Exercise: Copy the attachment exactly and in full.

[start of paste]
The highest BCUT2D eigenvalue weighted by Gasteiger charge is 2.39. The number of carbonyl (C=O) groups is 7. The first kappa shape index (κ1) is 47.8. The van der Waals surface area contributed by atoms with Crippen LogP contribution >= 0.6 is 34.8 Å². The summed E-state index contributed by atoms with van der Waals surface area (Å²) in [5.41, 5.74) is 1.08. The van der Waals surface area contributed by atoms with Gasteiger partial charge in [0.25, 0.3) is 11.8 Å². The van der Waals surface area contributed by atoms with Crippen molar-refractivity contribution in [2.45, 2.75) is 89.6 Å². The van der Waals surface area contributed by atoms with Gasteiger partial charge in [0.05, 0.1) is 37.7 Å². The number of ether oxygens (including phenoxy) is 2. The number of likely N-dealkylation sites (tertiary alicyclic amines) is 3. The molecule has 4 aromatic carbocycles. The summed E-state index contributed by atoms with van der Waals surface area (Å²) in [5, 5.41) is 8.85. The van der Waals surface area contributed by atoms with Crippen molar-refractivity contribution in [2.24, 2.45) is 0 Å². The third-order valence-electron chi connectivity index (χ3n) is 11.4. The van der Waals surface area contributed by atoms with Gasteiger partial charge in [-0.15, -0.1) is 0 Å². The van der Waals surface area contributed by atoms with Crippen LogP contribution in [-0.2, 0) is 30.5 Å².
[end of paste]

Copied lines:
The highest BCUT2D eigenvalue weighted by Gasteiger charge is 2.39. The number of carbonyl (C=O) groups is 7. The first kappa shape index (κ1) is 47.8. The van der Waals surface area contributed by atoms with Crippen LogP contribution >= 0.6 is 34.8 Å². The summed E-state index contributed by atoms with van der Waals surface area (Å²) in [5.41, 5.74) is 1.08. The van der Waals surface area contributed by atoms with Gasteiger partial charge in [0.25, 0.3) is 11.8 Å². The van der Waals surface area contributed by atoms with Crippen molar-refractivity contribution in [2.45, 2.75) is 89.6 Å². The van der Waals surface area contributed by atoms with Gasteiger partial charge in [0.05, 0.1) is 37.7 Å². The number of ether oxygens (including phenoxy) is 2. The number of likely N-dealkylation sites (tertiary alicyclic amines) is 3. The molecule has 4 aromatic carbocycles. The summed E-state index contributed by atoms with van der Waals surface area (Å²) in [5, 5.41) is 8.85. The van der Waals surface area contributed by atoms with Crippen molar-refractivity contribution in [2.24, 2.45) is 0 Å². The third-order valence-electron chi connectivity index (χ3n) is 11.4. The van der Waals surface area contributed by atoms with Gasteiger partial charge in [-0.15, -0.1) is 0 Å². The van der Waals surface area contributed by atoms with Crippen LogP contribution in [-0.2, 0) is 30.5 Å².